Ethnic-Armenian forces last week handed over two regions to Azerbaijani control as part of Russia-brokered armistice that ended the six-week war over the Nagorno-Karabakh region. Moscow has sent peacekeepers to the ethnic-Armenian enclave, representing the return of its military to Azerbaijan for the first time since the Soviet Union ended. Simon Ostrovsky reports with Pulitzer Center support.
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In late September, war again broke out between Armenia and Azerbaijan over the coveted enclave of Nagorno-Karabakh.
Last week, as part of an armistice, ethnic Armenian forces handed over territory to Azerbaijani control. It was part of a Russian-brokered deal that ended an ugly six-week war and reestablished Moscow's footprint in all of its southern former republics.
With the support of the Pulitzer Center, special correspondent Simon Ostrovsky traveled there again for the "NewsHour."
So, this is what victory looks like, walls spray-painted with names of Azerbaijani soldiers and the cities that they hail from in an ethnic Armenian town in Nagorno-Karabakh.
The streets are empty of anyone who lived here. They fled as fighting reached this area back in October, their belongings now strewn throughout the streets and the contents of their homes upturned.
The only people remaining are Azerbaijani forces, reveling in their hard-won conquest, enjoying the spoils of war.
For the Azerbaijani military that's stationed here right now, it's probably difficult to imagine what it feels like to be in this area, because, ever since they were children, they were told Nagorno-Karabakh was part of Azerbaijan, but they'd never actually seen it with their own eyes, and now they're here.
Man (through translator):
Thank you to our president. He gave the order, and we attacked. We fought. Unfortunately, people were martyred. With the blood of the martyrs we reclaimed these lands.
These lands have been contested since just before the breakup of the Soviet Union, when their Armenian residents clamored to join neighboring Armenia. That sparked anti-Armenian pogroms and then all-out war.
When it was all over by 1994, they'd carved out a self-declared republic that encompassed lands far beyond the Karabakh region's Soviet era borders, which were purged of their Azerbaijani residents. Armenian's were also forced to flee areas that remained under Azerbaijan's control.
All of that changed in the six-week war that ended on November 9, with Armenians on the run from an advancing Azerbaijani army. "NewsHour" was only allowed to visit this area with a police escort. For Armenians, seeing images of the Azerbaijani military in their towns as they display the flag of their age old-enemy Turkey, a brutal and difficult new reality to come to terms with.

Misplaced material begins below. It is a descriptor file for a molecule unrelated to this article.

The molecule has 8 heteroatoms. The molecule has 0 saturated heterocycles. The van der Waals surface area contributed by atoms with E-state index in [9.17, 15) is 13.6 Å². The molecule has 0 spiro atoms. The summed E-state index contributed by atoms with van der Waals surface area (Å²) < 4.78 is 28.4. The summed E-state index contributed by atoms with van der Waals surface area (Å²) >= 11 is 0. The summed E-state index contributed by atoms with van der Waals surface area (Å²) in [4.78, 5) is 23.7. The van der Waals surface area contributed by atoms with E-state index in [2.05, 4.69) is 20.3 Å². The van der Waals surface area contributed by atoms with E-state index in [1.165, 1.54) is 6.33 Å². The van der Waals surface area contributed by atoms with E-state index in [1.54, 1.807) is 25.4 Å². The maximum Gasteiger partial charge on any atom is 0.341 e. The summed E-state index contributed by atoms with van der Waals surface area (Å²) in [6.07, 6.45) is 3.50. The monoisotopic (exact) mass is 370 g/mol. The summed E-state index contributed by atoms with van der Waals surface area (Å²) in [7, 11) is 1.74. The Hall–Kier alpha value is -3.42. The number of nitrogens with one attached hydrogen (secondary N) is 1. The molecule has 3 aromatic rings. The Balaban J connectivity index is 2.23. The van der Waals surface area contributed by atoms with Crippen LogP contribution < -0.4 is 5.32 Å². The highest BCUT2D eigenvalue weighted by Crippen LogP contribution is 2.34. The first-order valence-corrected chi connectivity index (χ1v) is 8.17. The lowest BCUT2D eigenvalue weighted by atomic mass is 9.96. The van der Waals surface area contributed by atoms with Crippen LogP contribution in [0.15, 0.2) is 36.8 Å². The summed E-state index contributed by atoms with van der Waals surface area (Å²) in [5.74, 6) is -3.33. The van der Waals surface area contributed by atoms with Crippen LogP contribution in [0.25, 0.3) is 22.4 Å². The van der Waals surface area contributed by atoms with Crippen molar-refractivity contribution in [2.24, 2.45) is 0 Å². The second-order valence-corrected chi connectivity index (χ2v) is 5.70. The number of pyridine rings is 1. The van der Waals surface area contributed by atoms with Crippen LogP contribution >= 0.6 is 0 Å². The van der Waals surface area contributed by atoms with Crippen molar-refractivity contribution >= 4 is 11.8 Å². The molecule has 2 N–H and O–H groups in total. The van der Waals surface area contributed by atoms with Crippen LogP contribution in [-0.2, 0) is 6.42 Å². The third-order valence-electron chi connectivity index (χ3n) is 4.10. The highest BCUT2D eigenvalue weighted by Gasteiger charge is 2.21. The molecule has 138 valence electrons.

On a hill above the city of Hadrut, within the Karabakh heartland, stands a small Armenian church, its cemetery vandalized. The soldiers say they hope the Armenians never come back.
Hasan Babayev (through translator):
No, they can't come back. They cannot come back. God willing, the president will create good conditions here. Our lands have been returned. Now it's about the future. And good places will be built.
While Azerbaijanis celebrate their territorial gains, there is another country whose maneuvering has renewed its influence in the region after a long absence.
Russia has for years armed both Azerbaijan and Armenia. And when war between the two erupted on September 27, it stepped in as a mediator, successfully ending the bloodshed. Under the deal it brokered, nearly 2,000 Russian peacekeepers will patrol the areas of Nagorno-Karabakh that have remained under ethnic Armenian control, as a guarantee against further Azerbaijani hostilities.
Moscow now has troops stationed in various roles, from occupier to peacekeeper, in all three South Caucasus republics of Georgia, Armenia and Azerbaijan for the first time since it ruled them in the Soviet era.
Azerbaijan has, in turn, invited military observers from its ally Turkey, but it's unclear how many will arrive and whether they will have a mandate to carry weapons.